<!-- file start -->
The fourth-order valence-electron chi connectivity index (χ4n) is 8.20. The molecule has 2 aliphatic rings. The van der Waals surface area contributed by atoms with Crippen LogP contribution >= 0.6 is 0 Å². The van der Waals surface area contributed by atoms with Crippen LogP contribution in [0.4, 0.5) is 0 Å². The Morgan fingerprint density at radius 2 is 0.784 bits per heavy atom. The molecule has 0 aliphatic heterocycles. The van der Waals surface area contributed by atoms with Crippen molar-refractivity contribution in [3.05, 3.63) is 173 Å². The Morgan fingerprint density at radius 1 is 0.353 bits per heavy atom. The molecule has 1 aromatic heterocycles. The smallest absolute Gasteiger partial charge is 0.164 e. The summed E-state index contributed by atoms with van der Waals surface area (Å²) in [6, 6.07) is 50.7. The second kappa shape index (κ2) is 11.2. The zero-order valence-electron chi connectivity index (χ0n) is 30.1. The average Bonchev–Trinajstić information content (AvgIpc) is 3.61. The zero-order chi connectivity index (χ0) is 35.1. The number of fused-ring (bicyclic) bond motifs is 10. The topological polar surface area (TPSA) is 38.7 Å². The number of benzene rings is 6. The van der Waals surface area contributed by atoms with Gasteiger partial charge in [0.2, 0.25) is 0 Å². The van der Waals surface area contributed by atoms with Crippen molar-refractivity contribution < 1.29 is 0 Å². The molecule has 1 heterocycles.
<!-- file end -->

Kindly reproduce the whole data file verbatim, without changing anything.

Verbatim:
The fourth-order valence-electron chi connectivity index (χ4n) is 8.20. The molecule has 2 aliphatic rings. The van der Waals surface area contributed by atoms with Crippen LogP contribution >= 0.6 is 0 Å². The van der Waals surface area contributed by atoms with Crippen LogP contribution in [0.4, 0.5) is 0 Å². The Morgan fingerprint density at radius 2 is 0.784 bits per heavy atom. The molecule has 0 aliphatic heterocycles. The van der Waals surface area contributed by atoms with Crippen molar-refractivity contribution in [3.05, 3.63) is 173 Å². The Morgan fingerprint density at radius 1 is 0.353 bits per heavy atom. The molecule has 1 aromatic heterocycles. The smallest absolute Gasteiger partial charge is 0.164 e. The summed E-state index contributed by atoms with van der Waals surface area (Å²) in [6, 6.07) is 50.7. The second kappa shape index (κ2) is 11.2. The zero-order valence-electron chi connectivity index (χ0n) is 30.1. The average Bonchev–Trinajstić information content (AvgIpc) is 3.61. The zero-order chi connectivity index (χ0) is 35.1. The number of fused-ring (bicyclic) bond motifs is 10. The topological polar surface area (TPSA) is 38.7 Å². The number of benzene rings is 6. The van der Waals surface area contributed by atoms with Gasteiger partial charge in [0.2, 0.25) is 0 Å². The van der Waals surface area contributed by atoms with Crippen molar-refractivity contribution < 1.29 is 0 Å². The molecule has 1 heterocycles.